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http://ssrn.com/abstract=975259
 
 

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The American System: A Schumpeterian History of Standardization


Andrew L. Russell


Johns Hopkins University

March 5, 2007

Progress & Freedom Foundation Progress on Point Paper No. 14.4

Abstract:     
While governments as far back as the ancient Egyptians have implemented industry standards, their economic importance grew with the spread of industrialization. Throughout the 1800s, the rise of nationalism, a greater emphasis on accuracy and precision science, and the steady march of industrialization further underlined the importance of standards for establishing competitive advantages in the industrial age. In the Information Age, The U.S. government has played specific roles in the system of standardization: investment and leadership in basics standards to relieve some financial burden from firms; specific research and development funding for information technology; and policies that support standards built through industry consensus. While a few exceptions exist where the U.S. government has played a direct role in standards setting, policymakers have preferred to rely on standards set by private firms and collaboration. This market-oriented approach to industrial standards greatly increases the chances of such standards being widely adopted and implemented.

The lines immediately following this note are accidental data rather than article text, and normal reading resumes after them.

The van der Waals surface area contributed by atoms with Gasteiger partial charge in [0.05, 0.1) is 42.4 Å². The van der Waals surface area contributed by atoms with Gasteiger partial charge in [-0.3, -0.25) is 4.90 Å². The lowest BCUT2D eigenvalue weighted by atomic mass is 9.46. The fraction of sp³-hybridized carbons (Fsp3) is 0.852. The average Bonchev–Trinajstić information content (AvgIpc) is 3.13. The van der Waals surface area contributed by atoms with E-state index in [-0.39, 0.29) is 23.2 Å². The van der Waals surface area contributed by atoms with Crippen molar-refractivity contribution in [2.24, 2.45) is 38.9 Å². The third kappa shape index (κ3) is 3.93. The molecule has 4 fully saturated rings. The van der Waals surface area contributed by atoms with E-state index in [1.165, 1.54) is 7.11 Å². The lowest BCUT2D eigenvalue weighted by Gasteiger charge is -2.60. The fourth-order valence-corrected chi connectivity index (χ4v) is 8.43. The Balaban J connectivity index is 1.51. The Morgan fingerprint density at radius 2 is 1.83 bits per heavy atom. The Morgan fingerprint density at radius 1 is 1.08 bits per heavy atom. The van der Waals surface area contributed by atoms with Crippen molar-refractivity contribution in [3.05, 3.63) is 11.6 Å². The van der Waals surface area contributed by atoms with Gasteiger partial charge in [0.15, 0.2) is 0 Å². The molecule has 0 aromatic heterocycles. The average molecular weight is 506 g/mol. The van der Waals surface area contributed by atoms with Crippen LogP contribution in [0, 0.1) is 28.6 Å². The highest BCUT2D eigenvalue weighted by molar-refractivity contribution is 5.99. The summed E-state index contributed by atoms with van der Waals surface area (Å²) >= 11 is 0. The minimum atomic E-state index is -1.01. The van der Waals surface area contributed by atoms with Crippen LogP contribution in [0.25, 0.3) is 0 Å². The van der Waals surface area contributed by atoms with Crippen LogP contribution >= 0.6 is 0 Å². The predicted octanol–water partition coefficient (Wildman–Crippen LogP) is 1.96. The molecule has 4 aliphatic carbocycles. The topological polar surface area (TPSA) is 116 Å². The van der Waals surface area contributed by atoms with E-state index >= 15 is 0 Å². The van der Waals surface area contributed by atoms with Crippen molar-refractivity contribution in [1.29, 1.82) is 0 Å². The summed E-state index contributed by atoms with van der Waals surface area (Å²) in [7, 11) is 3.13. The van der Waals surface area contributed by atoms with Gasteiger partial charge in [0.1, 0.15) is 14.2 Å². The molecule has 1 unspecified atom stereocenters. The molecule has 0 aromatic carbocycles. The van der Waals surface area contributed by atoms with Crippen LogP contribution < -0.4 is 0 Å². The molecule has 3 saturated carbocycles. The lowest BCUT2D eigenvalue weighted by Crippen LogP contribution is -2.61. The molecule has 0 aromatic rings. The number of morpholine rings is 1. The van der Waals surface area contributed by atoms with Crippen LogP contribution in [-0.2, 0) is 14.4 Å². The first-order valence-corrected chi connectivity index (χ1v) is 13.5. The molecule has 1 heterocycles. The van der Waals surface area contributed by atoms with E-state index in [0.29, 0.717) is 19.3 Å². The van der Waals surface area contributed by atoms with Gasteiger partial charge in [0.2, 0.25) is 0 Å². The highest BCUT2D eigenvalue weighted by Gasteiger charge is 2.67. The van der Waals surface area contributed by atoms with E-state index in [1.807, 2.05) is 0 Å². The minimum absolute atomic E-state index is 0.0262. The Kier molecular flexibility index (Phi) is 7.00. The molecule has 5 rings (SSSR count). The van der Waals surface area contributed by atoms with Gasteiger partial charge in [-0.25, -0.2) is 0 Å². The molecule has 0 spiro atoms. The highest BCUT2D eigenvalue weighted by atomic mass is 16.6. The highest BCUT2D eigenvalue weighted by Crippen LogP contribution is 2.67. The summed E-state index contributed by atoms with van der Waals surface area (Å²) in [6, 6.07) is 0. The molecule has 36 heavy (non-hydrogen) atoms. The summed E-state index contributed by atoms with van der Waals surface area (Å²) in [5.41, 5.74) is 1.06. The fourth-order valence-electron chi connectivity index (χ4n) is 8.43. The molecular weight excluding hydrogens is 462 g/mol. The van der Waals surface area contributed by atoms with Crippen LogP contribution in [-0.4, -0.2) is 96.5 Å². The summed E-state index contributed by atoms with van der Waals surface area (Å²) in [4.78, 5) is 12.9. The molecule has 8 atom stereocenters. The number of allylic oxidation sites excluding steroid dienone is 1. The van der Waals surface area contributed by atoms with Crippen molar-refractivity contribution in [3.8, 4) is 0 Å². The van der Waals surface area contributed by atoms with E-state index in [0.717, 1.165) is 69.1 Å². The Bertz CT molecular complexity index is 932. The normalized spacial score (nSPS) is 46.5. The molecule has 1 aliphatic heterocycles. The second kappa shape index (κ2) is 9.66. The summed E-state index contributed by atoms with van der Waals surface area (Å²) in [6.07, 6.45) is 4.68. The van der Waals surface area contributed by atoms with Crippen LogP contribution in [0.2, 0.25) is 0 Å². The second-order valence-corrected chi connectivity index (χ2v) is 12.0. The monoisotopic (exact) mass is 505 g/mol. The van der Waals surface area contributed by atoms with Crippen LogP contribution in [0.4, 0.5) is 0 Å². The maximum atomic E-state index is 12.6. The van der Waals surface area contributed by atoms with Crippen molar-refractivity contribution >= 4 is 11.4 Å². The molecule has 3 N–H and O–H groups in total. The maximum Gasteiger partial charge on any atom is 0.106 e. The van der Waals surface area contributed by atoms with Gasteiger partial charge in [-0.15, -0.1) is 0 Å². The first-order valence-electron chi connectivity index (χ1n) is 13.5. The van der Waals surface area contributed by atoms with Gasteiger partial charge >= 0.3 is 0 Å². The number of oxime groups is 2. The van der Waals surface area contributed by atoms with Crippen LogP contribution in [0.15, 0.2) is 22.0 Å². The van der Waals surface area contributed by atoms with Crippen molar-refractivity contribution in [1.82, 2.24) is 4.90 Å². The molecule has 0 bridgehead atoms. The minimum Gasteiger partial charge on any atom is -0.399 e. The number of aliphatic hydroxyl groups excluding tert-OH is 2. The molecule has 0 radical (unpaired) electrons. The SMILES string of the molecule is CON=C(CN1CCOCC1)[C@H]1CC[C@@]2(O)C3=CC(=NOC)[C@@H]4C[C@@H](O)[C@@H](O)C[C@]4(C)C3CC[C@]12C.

Number of Pages in PDF File: 22

Keywords: standardization, individualism, industrial revolution, entrepreneurship, information age, competition, standards, de jure, capitalism, creativity, creative destruction, innovation, Schumpeter, socialism, bureaucracy, enteprise, state ownership, antitrust, metric system, measures, weights,

JEL Classification: B20,L5,N00,D70,O14,E11,O3,O31,O32,O38,L40,L51

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Date posted: March 27, 2007  

Suggested Citation

Russell, Andrew L., The American System: A Schumpeterian History of Standardization (March 5, 2007). Progress & Freedom Foundation Progress on Point Paper No. 14.4. Available at SSRN: http://ssrn.com/abstract=975259 or http://dx.doi.org/10.2139/ssrn.975259

Contact Information

Andrew L. Russell (Contact Author)
Johns Hopkins University ( email )
History of Science and Technology
3505 N. Charles Street
Baltimore, MD 21218
United States
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